I have OCD. It stands to reason – I have survived what many therapists have described as nine years of ritual abuse. Sometimes I have anxiety attacks. Most of the time when they happen I can ride them out, waiting for the panic to subside and the irrational fear to ebb off a bit.
The last time I had a major panic attack was at the kid’s dentist. It kind of stands to reason – what is more fear inducing than taking several small children to the dentist? I had Bean (5) and Jackers (6) with me, and we had already finished their cleanings etc.
My kids go to a large pediatric dental practice in downtown St. Paul. The staff is very professional, and frankly, I know that I could not survive a day in that place – with all the screaming children (even if it is for their own good). My kids aren’t screamers (thank God for small favors) but they unfortunately both had a cavity.
I am certain that the dentists and hygienists don’t mean to make a parent feel bad – but somehow – that’s exactly what happens. The anxiety started building during the second child’s exam (Jackers) – because he was going to need to have a tooth pulled. He was born with an extra canine tooth (we called it his “shark tooth”) that was small and a bit weaker than the other teeth.
Now – when you have five small children – you spend a lot of time, an inordinate amount of time, helping them brush & floss etc. We do our best, but sometimes your best isn’t good enough.
This was the trigger. IMPERFECTION! “You aren’t good enough. You have failed, and it’s going to cost you!”The accusation, of “you aren’t really doing your best, are you?” had begun to buzz in my head, and my stomach began to knot.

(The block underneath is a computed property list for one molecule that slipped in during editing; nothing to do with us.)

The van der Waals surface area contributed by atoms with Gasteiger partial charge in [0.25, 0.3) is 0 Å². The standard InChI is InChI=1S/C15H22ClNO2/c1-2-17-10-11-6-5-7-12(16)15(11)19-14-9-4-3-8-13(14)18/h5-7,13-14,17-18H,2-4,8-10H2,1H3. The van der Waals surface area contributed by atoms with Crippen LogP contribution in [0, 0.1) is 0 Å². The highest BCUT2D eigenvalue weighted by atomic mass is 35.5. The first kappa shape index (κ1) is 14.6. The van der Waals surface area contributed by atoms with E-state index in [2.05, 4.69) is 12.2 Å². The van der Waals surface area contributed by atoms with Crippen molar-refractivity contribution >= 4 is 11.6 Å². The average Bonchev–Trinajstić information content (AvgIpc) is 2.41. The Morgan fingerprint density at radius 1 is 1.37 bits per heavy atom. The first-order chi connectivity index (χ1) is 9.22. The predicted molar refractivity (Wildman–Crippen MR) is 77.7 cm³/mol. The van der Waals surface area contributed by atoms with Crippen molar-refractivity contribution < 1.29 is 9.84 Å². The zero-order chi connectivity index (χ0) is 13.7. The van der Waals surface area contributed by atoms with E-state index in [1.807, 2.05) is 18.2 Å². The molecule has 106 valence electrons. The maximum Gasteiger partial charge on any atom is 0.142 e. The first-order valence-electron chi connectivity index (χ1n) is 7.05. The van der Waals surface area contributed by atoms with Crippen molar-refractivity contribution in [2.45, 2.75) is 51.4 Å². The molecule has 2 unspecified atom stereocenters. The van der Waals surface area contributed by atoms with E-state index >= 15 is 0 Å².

I barely got out of the office before my chest tightened and I couldn’t breathe. We got into the elevator and down into the car before the full force of the panic hit – and I was able to hand my Kindle Fire! back to Jackers & Bean to keep them busy.
I told them not to be scared – as I completely broke down crying, unable to breathe, unable to talk – panic and anxiety washing over me with fear and guilt. Realizing that it was getting worse, I was able to dial JW’s cell. I don’t think I could even talk at that point, simply crying into the phone “help!”. It scared me to think the kids were scared – but Jackers was very calm and brave – and kept Bean busy playing some game while watching me in the rear view mirror. “It will be ok, mommy”, he said, completely as if he believed it.
Sometimes I think JW has a transporter beam – or is secretly a NASCAR driver – because I think he was there in under five minutes. His presence causing a strange mix of calm and additional tears. Somehow, JW is safe, he is that elusive “Home” that my heart and soul have craved – and it calmed me enough to be able to drive home with him following.
He stayed until the full force of the attack had gone, and checked to make sure the kids were fine (which they were). In fact, they seem completely unaware of how awful those minutes were.
I am trying not to avoid the kid’s dentist. I am nervous to go back, afraid a bit that it will recur. But I know it’s not the “place” – the physical in any account – but the “place” in my heart where imperfection and failure equal physical pain and shame that is the problem. How or when will that heal?